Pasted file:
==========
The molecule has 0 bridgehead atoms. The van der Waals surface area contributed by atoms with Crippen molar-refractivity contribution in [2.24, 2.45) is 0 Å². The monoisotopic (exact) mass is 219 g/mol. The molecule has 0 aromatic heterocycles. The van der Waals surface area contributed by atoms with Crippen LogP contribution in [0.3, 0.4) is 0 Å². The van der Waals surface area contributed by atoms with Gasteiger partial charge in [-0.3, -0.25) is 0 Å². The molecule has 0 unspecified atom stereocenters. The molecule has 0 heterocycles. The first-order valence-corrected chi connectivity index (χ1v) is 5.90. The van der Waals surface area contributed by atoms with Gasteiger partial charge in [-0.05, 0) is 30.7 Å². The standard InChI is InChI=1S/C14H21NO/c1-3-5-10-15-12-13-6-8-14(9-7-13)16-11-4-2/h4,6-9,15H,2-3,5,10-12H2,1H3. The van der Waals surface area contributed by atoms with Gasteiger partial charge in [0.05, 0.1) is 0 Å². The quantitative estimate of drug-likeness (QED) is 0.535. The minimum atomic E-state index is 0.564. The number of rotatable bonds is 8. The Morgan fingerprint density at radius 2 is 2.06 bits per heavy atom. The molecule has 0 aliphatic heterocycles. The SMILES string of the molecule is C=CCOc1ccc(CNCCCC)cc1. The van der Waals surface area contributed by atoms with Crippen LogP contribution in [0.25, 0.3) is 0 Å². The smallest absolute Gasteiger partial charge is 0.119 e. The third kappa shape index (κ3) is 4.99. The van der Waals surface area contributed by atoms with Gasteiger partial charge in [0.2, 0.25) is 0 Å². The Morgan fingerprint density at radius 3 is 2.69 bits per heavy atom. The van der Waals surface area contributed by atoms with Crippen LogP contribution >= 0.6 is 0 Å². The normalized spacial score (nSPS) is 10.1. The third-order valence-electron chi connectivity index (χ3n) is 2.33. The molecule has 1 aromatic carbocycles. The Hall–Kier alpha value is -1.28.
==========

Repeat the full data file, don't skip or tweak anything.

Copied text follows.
The molecule has 0 bridgehead atoms. The van der Waals surface area contributed by atoms with Crippen molar-refractivity contribution in [2.24, 2.45) is 0 Å². The monoisotopic (exact) mass is 219 g/mol. The molecule has 0 aromatic heterocycles. The van der Waals surface area contributed by atoms with Crippen LogP contribution in [0.3, 0.4) is 0 Å². The van der Waals surface area contributed by atoms with Gasteiger partial charge in [-0.3, -0.25) is 0 Å². The molecule has 0 unspecified atom stereocenters. The molecule has 0 heterocycles. The first-order valence-corrected chi connectivity index (χ1v) is 5.90. The van der Waals surface area contributed by atoms with Gasteiger partial charge in [-0.05, 0) is 30.7 Å². The standard InChI is InChI=1S/C14H21NO/c1-3-5-10-15-12-13-6-8-14(9-7-13)16-11-4-2/h4,6-9,15H,2-3,5,10-12H2,1H3. The van der Waals surface area contributed by atoms with Gasteiger partial charge in [0.05, 0.1) is 0 Å². The quantitative estimate of drug-likeness (QED) is 0.535. The minimum atomic E-state index is 0.564. The number of rotatable bonds is 8. The Morgan fingerprint density at radius 2 is 2.06 bits per heavy atom. The molecule has 0 aliphatic heterocycles. The SMILES string of the molecule is C=CCOc1ccc(CNCCCC)cc1. The van der Waals surface area contributed by atoms with Crippen LogP contribution in [0.25, 0.3) is 0 Å². The smallest absolute Gasteiger partial charge is 0.119 e. The third kappa shape index (κ3) is 4.99. The van der Waals surface area contributed by atoms with Gasteiger partial charge in [0.2, 0.25) is 0 Å². The Morgan fingerprint density at radius 3 is 2.69 bits per heavy atom. The van der Waals surface area contributed by atoms with Crippen LogP contribution >= 0.6 is 0 Å². The normalized spacial score (nSPS) is 10.1. The third-order valence-electron chi connectivity index (χ3n) is 2.33. The molecule has 1 aromatic carbocycles. The Hall–Kier alpha value is -1.28.